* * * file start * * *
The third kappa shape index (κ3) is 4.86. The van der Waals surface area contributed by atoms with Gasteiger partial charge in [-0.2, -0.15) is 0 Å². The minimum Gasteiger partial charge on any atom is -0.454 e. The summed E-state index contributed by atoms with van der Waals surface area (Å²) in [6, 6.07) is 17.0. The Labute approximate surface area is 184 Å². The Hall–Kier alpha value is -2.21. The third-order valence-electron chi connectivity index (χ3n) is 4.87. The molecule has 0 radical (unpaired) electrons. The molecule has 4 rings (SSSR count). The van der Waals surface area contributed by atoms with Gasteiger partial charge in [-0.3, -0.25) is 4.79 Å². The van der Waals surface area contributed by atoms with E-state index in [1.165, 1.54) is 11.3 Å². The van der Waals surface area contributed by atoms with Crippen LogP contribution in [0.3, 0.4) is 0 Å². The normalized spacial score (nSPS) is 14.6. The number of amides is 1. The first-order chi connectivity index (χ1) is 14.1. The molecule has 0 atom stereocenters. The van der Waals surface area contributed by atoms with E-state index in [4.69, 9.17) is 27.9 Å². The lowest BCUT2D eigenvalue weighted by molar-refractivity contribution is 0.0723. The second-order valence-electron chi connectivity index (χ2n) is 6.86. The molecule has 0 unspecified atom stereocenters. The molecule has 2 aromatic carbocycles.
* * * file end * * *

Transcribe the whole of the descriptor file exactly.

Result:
The third kappa shape index (κ3) is 4.86. The van der Waals surface area contributed by atoms with Gasteiger partial charge in [-0.2, -0.15) is 0 Å². The minimum Gasteiger partial charge on any atom is -0.454 e. The summed E-state index contributed by atoms with van der Waals surface area (Å²) in [6, 6.07) is 17.0. The Labute approximate surface area is 184 Å². The Hall–Kier alpha value is -2.21. The third-order valence-electron chi connectivity index (χ3n) is 4.87. The molecule has 0 radical (unpaired) electrons. The molecule has 4 rings (SSSR count). The van der Waals surface area contributed by atoms with Gasteiger partial charge in [-0.3, -0.25) is 4.79 Å². The van der Waals surface area contributed by atoms with E-state index in [1.165, 1.54) is 11.3 Å². The van der Waals surface area contributed by atoms with Crippen LogP contribution in [0.3, 0.4) is 0 Å². The normalized spacial score (nSPS) is 14.6. The number of amides is 1. The first-order chi connectivity index (χ1) is 14.1. The molecule has 0 atom stereocenters. The van der Waals surface area contributed by atoms with E-state index in [4.69, 9.17) is 27.9 Å². The lowest BCUT2D eigenvalue weighted by molar-refractivity contribution is 0.0723. The second-order valence-electron chi connectivity index (χ2n) is 6.86. The molecule has 0 unspecified atom stereocenters. The molecule has 2 aromatic carbocycles.